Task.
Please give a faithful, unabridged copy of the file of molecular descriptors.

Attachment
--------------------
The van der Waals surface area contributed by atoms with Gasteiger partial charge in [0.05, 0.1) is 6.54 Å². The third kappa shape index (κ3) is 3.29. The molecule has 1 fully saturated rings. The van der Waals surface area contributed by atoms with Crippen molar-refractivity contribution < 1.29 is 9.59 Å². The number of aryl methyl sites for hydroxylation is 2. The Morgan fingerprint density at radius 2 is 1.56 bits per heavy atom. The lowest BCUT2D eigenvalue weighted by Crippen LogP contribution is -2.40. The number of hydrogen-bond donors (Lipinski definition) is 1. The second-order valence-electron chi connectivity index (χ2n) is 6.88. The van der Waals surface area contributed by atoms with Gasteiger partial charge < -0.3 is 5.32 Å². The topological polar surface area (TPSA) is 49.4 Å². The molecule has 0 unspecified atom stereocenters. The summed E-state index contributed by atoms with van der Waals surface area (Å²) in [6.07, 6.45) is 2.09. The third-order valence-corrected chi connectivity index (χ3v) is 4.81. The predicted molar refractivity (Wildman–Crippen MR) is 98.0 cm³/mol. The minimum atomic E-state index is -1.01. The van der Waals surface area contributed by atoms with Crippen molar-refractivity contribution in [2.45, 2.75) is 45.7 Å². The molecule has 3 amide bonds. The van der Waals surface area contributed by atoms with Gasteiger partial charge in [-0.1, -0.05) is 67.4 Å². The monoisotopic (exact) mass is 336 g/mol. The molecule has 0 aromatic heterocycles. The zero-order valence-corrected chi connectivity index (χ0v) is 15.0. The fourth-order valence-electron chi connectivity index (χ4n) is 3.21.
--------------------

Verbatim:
The van der Waals surface area contributed by atoms with Gasteiger partial charge in [0.05, 0.1) is 6.54 Å². The third kappa shape index (κ3) is 3.29. The molecule has 1 fully saturated rings. The van der Waals surface area contributed by atoms with Crippen molar-refractivity contribution < 1.29 is 9.59 Å². The number of aryl methyl sites for hydroxylation is 2. The Morgan fingerprint density at radius 2 is 1.56 bits per heavy atom. The lowest BCUT2D eigenvalue weighted by Crippen LogP contribution is -2.40. The number of hydrogen-bond donors (Lipinski definition) is 1. The second-order valence-electron chi connectivity index (χ2n) is 6.88. The van der Waals surface area contributed by atoms with Gasteiger partial charge < -0.3 is 5.32 Å². The topological polar surface area (TPSA) is 49.4 Å². The molecule has 0 unspecified atom stereocenters. The summed E-state index contributed by atoms with van der Waals surface area (Å²) in [6.07, 6.45) is 2.09. The third-order valence-corrected chi connectivity index (χ3v) is 4.81. The predicted molar refractivity (Wildman–Crippen MR) is 98.0 cm³/mol. The minimum atomic E-state index is -1.01. The van der Waals surface area contributed by atoms with Crippen molar-refractivity contribution in [2.45, 2.75) is 45.7 Å². The molecule has 3 amide bonds. The van der Waals surface area contributed by atoms with Gasteiger partial charge in [-0.1, -0.05) is 67.4 Å². The monoisotopic (exact) mass is 336 g/mol. The molecule has 0 aromatic heterocycles. The zero-order valence-corrected chi connectivity index (χ0v) is 15.0. The fourth-order valence-electron chi connectivity index (χ4n) is 3.21.